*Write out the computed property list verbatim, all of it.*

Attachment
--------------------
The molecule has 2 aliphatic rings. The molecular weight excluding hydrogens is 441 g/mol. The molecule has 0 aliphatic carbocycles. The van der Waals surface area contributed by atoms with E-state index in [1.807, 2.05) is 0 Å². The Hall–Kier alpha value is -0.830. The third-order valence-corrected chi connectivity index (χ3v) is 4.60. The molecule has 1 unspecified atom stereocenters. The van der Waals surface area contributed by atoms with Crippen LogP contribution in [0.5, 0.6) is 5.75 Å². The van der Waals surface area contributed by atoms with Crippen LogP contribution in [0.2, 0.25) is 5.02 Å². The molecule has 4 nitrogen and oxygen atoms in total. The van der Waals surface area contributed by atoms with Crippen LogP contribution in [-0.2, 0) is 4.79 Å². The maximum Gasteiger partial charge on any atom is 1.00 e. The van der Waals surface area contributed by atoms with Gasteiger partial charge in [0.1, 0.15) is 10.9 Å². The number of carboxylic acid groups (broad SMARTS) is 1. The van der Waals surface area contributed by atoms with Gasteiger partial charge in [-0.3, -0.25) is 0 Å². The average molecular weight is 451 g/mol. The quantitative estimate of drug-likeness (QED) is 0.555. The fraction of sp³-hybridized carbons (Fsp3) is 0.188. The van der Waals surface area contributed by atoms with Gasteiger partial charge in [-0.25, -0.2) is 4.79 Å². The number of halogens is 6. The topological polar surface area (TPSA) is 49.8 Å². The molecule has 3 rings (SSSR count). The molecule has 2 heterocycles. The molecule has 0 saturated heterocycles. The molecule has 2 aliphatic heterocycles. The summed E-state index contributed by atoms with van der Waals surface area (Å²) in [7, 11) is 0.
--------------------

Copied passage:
The molecule has 2 aliphatic rings. The molecular weight excluding hydrogens is 441 g/mol. The molecule has 0 aliphatic carbocycles. The van der Waals surface area contributed by atoms with E-state index in [1.807, 2.05) is 0 Å². The Hall–Kier alpha value is -0.830. The third-order valence-corrected chi connectivity index (χ3v) is 4.60. The molecule has 1 unspecified atom stereocenters. The van der Waals surface area contributed by atoms with Crippen LogP contribution in [0.5, 0.6) is 5.75 Å². The van der Waals surface area contributed by atoms with Crippen LogP contribution in [0.2, 0.25) is 5.02 Å². The molecule has 4 nitrogen and oxygen atoms in total. The van der Waals surface area contributed by atoms with Crippen LogP contribution in [-0.2, 0) is 4.79 Å². The maximum Gasteiger partial charge on any atom is 1.00 e. The van der Waals surface area contributed by atoms with Gasteiger partial charge in [0.1, 0.15) is 10.9 Å². The number of carboxylic acid groups (broad SMARTS) is 1. The van der Waals surface area contributed by atoms with Gasteiger partial charge in [-0.3, -0.25) is 0 Å². The average molecular weight is 451 g/mol. The quantitative estimate of drug-likeness (QED) is 0.555. The fraction of sp³-hybridized carbons (Fsp3) is 0.188. The van der Waals surface area contributed by atoms with Gasteiger partial charge in [-0.25, -0.2) is 4.79 Å². The number of halogens is 6. The topological polar surface area (TPSA) is 49.8 Å². The molecule has 3 rings (SSSR count). The molecule has 2 heterocycles. The molecule has 0 saturated heterocycles. The molecule has 2 aliphatic heterocycles. The summed E-state index contributed by atoms with van der Waals surface area (Å²) in [7, 11) is 0.